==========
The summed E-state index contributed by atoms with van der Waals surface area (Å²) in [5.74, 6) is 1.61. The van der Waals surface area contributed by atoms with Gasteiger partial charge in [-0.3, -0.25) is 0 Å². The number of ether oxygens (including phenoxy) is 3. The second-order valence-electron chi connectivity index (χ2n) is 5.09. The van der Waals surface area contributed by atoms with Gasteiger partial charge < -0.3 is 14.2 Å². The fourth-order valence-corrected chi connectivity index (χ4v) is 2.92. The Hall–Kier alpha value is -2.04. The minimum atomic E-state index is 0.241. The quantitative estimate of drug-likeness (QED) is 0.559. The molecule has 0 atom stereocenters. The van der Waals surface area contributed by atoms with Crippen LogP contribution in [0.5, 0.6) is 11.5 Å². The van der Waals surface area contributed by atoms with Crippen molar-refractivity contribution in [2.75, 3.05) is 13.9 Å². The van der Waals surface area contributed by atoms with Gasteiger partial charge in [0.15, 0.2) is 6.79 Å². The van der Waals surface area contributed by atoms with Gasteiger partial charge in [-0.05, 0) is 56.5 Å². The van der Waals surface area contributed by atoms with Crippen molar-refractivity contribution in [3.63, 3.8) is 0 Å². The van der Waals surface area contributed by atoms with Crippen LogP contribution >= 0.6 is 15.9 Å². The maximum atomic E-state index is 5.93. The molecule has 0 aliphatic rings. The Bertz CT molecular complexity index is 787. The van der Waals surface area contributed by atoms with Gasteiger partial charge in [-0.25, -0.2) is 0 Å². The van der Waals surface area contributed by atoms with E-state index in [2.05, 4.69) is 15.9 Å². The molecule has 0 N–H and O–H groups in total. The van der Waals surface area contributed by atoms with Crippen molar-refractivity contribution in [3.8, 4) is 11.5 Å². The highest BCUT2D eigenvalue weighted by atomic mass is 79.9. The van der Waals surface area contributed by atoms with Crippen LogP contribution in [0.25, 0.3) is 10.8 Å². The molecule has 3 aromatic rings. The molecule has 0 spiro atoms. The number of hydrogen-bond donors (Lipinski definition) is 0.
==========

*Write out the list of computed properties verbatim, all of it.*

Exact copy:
The summed E-state index contributed by atoms with van der Waals surface area (Å²) in [5.74, 6) is 1.61. The van der Waals surface area contributed by atoms with Gasteiger partial charge in [-0.3, -0.25) is 0 Å². The number of ether oxygens (including phenoxy) is 3. The second-order valence-electron chi connectivity index (χ2n) is 5.09. The van der Waals surface area contributed by atoms with Gasteiger partial charge < -0.3 is 14.2 Å². The fourth-order valence-corrected chi connectivity index (χ4v) is 2.92. The Hall–Kier alpha value is -2.04. The minimum atomic E-state index is 0.241. The quantitative estimate of drug-likeness (QED) is 0.559. The molecule has 0 atom stereocenters. The van der Waals surface area contributed by atoms with Crippen LogP contribution in [0.5, 0.6) is 11.5 Å². The van der Waals surface area contributed by atoms with Crippen molar-refractivity contribution in [2.75, 3.05) is 13.9 Å². The van der Waals surface area contributed by atoms with Gasteiger partial charge in [0.15, 0.2) is 6.79 Å². The van der Waals surface area contributed by atoms with Gasteiger partial charge in [-0.05, 0) is 56.5 Å². The van der Waals surface area contributed by atoms with Crippen molar-refractivity contribution in [3.63, 3.8) is 0 Å². The van der Waals surface area contributed by atoms with Crippen LogP contribution >= 0.6 is 15.9 Å². The maximum atomic E-state index is 5.93. The molecule has 0 aliphatic rings. The Bertz CT molecular complexity index is 787. The van der Waals surface area contributed by atoms with Gasteiger partial charge in [-0.25, -0.2) is 0 Å². The van der Waals surface area contributed by atoms with E-state index in [2.05, 4.69) is 15.9 Å². The molecule has 0 N–H and O–H groups in total. The van der Waals surface area contributed by atoms with Crippen molar-refractivity contribution in [3.8, 4) is 11.5 Å². The highest BCUT2D eigenvalue weighted by atomic mass is 79.9. The van der Waals surface area contributed by atoms with Crippen LogP contribution in [0.25, 0.3) is 10.8 Å². The molecule has 3 aromatic rings. The molecule has 0 spiro atoms. The number of hydrogen-bond donors (Lipinski definition) is 0.